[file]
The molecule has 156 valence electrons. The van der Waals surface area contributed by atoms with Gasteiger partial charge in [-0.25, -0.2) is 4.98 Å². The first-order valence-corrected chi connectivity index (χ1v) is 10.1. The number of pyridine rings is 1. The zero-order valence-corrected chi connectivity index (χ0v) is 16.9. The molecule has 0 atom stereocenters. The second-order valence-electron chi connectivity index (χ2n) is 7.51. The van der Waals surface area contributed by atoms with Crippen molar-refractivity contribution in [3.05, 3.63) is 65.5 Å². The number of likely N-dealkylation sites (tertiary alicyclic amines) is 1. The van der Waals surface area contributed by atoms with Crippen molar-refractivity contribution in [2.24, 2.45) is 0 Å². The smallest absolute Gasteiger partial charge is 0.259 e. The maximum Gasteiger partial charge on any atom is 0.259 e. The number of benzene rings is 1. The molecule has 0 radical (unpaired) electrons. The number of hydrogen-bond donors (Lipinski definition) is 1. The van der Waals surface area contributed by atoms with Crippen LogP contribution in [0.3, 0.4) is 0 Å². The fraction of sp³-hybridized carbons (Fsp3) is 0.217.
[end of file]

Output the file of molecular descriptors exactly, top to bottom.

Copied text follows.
The molecule has 156 valence electrons. The van der Waals surface area contributed by atoms with Gasteiger partial charge in [-0.25, -0.2) is 4.98 Å². The first-order valence-corrected chi connectivity index (χ1v) is 10.1. The number of pyridine rings is 1. The zero-order valence-corrected chi connectivity index (χ0v) is 16.9. The molecule has 0 atom stereocenters. The second-order valence-electron chi connectivity index (χ2n) is 7.51. The van der Waals surface area contributed by atoms with Crippen molar-refractivity contribution in [3.05, 3.63) is 65.5 Å². The number of likely N-dealkylation sites (tertiary alicyclic amines) is 1. The van der Waals surface area contributed by atoms with Crippen molar-refractivity contribution in [2.24, 2.45) is 0 Å². The smallest absolute Gasteiger partial charge is 0.259 e. The maximum Gasteiger partial charge on any atom is 0.259 e. The number of benzene rings is 1. The molecule has 0 radical (unpaired) electrons. The number of hydrogen-bond donors (Lipinski definition) is 1. The van der Waals surface area contributed by atoms with Crippen LogP contribution in [0.3, 0.4) is 0 Å². The fraction of sp³-hybridized carbons (Fsp3) is 0.217.